I love the ‘great co/mission’ in Matthew 28. We humans are invited into a co/mission with God and we are commissioned. What an amazing gift and grace we have been given. We partner not only with God, following that model of Christ, but we are giving Holy Spirit power to do so! This is incredible.
In Acts 2 (calling back to the words of Joel 2) when Holy Spirit is poured out on all flesh, we, as sons and daughters, speak the words of God (prophesy) for all humanity – and indeed all creation.
My former tribe (Evangelicals) are having a tough time right now. They are getting blasted from without over their extreme support for the current President. They are wrestling within over issues of race and domestic violence.
Then last week, one of their most visible leader-author-pastors, Beth Moore, released a sincere and devastating letter that has been sent to me numerous times by friends who thought I would be interested.
‘Women in ministry’ was my first and most consequential break with my former denomination. They voted to not ordain women but to instead consecrate them. I petitioned to have my ordination moved to a consecration since :
A) consecration is ‘biblical’ and ordination is not.
B) because I am convinced that we should be moving to greater levels of inclusion and empowerment … not regressing.
I read Beth Moore’s words with great concern. She is right and that it heartbreaking.
What makes the situation even more troubling for me is the contrast with my current ministry situation.
When I moved to Southern California for school, I attended a UMC school where my PhD Advisor and the Pastor at my church were both ordained women. I then got job at a UMC church where both my District Superintendent and my Bishop were ordained women.
Last year I joined the UMC again, this time in the Pacific NW, and again my new Bishop and my District Superintendent are ordained women. In fact, my church growth coach, my ordination mentor, my ordination coach, my area coordinator and my education point person are all ordained women.
Every other month I sit in a multiplying ministry workshop where more than half of my peers are ordained women.
I can’t stress how big of difference it makes being in a denomination where women are empowered and equal. In fact, every time I share my basic lesson-learned on this topic a very bizarre thing happens:
- People who are previously initiated let me know that my take-aways are obvious and that these ‘lessons’ should be a bare-minimum. They are right.
- People who are not in an empowering environment stare at me amazed, or get tears in their eyes, or shake their head in disbelief. Their follow-up questions are profound.
I would share some of my lessons-learned but I fear they will be distracting to my larger point.
Here is what I really want to say:
- Do not settle for anything less than an environment of total acceptance, empowerment, and full ordination. The synergy is too rich for half-measures and compromises. Ministry is so valuable and so rewarding when everyone’s gifts are recognized.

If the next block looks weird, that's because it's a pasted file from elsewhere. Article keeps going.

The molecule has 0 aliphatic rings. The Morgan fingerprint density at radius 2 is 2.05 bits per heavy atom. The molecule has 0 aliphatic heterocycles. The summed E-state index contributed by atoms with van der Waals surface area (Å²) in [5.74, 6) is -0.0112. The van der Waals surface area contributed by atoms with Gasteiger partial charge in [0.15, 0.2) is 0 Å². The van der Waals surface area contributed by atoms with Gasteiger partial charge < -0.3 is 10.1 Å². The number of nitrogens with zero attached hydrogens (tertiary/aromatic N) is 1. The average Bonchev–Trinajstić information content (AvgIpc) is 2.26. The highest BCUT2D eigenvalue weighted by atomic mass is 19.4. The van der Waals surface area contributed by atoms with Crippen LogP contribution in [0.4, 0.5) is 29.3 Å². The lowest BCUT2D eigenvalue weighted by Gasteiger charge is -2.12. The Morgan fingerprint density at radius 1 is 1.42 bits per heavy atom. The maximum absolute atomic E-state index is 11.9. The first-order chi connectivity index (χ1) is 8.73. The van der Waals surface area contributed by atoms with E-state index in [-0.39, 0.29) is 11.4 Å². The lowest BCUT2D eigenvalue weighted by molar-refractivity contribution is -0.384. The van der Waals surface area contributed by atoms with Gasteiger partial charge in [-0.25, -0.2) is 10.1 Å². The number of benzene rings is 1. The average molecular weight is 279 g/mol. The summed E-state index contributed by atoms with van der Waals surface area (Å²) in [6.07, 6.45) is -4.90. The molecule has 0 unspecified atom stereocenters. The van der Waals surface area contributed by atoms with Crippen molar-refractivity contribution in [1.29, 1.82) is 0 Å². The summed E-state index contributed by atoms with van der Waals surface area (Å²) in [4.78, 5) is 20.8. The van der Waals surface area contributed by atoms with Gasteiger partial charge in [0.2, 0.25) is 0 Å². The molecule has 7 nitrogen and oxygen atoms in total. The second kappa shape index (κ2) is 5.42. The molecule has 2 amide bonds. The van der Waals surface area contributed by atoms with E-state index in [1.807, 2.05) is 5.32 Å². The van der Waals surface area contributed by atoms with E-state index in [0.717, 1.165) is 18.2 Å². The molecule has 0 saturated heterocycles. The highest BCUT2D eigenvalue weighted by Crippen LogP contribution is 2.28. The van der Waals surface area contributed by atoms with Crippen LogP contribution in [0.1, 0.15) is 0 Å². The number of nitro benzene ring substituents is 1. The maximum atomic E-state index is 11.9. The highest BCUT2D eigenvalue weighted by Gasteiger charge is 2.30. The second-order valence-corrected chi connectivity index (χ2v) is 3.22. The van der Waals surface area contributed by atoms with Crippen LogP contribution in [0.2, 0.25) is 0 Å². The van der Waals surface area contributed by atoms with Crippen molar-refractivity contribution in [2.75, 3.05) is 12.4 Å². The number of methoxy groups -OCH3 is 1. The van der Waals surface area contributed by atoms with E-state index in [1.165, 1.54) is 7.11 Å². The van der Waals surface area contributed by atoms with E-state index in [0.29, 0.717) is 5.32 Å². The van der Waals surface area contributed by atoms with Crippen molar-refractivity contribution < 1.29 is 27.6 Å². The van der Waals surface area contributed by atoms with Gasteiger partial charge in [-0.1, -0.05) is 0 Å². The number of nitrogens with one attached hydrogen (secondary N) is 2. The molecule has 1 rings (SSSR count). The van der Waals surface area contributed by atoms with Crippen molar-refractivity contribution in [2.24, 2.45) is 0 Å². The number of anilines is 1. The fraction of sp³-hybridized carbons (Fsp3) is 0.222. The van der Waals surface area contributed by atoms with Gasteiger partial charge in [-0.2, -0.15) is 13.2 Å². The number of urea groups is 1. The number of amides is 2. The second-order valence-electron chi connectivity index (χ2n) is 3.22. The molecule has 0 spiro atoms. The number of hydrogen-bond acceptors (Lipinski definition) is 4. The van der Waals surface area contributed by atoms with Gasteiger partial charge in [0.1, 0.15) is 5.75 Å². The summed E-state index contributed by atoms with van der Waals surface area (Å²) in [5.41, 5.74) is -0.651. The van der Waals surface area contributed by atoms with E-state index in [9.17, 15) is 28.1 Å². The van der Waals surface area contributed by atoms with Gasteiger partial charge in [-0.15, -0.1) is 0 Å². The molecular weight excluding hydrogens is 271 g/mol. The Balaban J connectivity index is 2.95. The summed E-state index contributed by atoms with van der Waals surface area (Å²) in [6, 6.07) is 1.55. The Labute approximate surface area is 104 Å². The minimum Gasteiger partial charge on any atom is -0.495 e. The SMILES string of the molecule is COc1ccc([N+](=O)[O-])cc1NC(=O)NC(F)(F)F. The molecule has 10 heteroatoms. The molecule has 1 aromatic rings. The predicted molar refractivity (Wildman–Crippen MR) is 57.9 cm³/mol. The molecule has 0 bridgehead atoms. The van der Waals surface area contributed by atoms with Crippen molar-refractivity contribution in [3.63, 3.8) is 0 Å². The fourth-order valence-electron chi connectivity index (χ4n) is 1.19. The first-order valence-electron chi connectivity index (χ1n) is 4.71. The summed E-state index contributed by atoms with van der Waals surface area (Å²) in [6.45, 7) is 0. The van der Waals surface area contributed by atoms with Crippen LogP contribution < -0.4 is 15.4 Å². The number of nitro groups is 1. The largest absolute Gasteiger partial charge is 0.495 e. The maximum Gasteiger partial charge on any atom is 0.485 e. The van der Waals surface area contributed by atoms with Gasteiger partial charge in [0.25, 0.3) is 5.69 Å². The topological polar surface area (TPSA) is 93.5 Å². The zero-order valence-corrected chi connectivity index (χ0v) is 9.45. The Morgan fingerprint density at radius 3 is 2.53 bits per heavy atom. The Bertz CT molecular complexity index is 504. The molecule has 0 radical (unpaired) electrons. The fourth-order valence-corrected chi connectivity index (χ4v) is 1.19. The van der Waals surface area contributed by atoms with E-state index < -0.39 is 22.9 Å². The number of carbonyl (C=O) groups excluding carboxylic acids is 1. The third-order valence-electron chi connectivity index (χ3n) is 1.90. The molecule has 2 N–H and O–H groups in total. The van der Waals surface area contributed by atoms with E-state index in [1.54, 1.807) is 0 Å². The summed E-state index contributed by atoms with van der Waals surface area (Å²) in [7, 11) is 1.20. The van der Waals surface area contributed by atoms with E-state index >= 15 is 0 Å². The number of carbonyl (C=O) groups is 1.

- Do not tolerate complementarian views of marriage even in the name of not being divisive. It is does not bear the fruit of unity and peace that you are hoping for. Just agree to disagree and move on – but do not abide that verbiage or behavior in your congregations or educational institutions (no matter how badly you need the money).
I say all of this as a flawed product of a patriarchal system. I fall short at nearly every turn. I am trying and I am learning.
My encouragement to you is simply this: you can’t imagine how much better it is when everyone’s full personhood is recognized and affirmed. It changes so many aspects of spirituality, community, planning and dreaming, networking, accountability, gifting, and so many other aspects of religious life and sacred practice.
It is perfect? No. It’s human. AND that is the beauty of it! It recognizes each person’s humanity and God’s divine purpose in and for that humanity.
If you haven’t read her letter, please go and do so. I just wanted to chime in that there is a different and better way. I am grateful for my sisters-in-Christ and partner-pastors who help me see a fuller picture of God and the divine work to which we have all been called.
 My favorite part of Moore’s letter is, “Many churches quick to teach submission are often slow to point out that women were also among the followers of Christ (Luke 8), that the first recorded word out of His resurrected mouth was “woman” (John 20:15) and that same woman was the first evangelist. Many churches wholly devoted to teaching the household codes are slow to also point out the numerous women with whom the Apostle Paul served and for whom he possessed obvious esteem. We are fully capable of grappling with the tension the two spectrums create and we must if we’re truly devoted to the whole counsel of God’s Word.”
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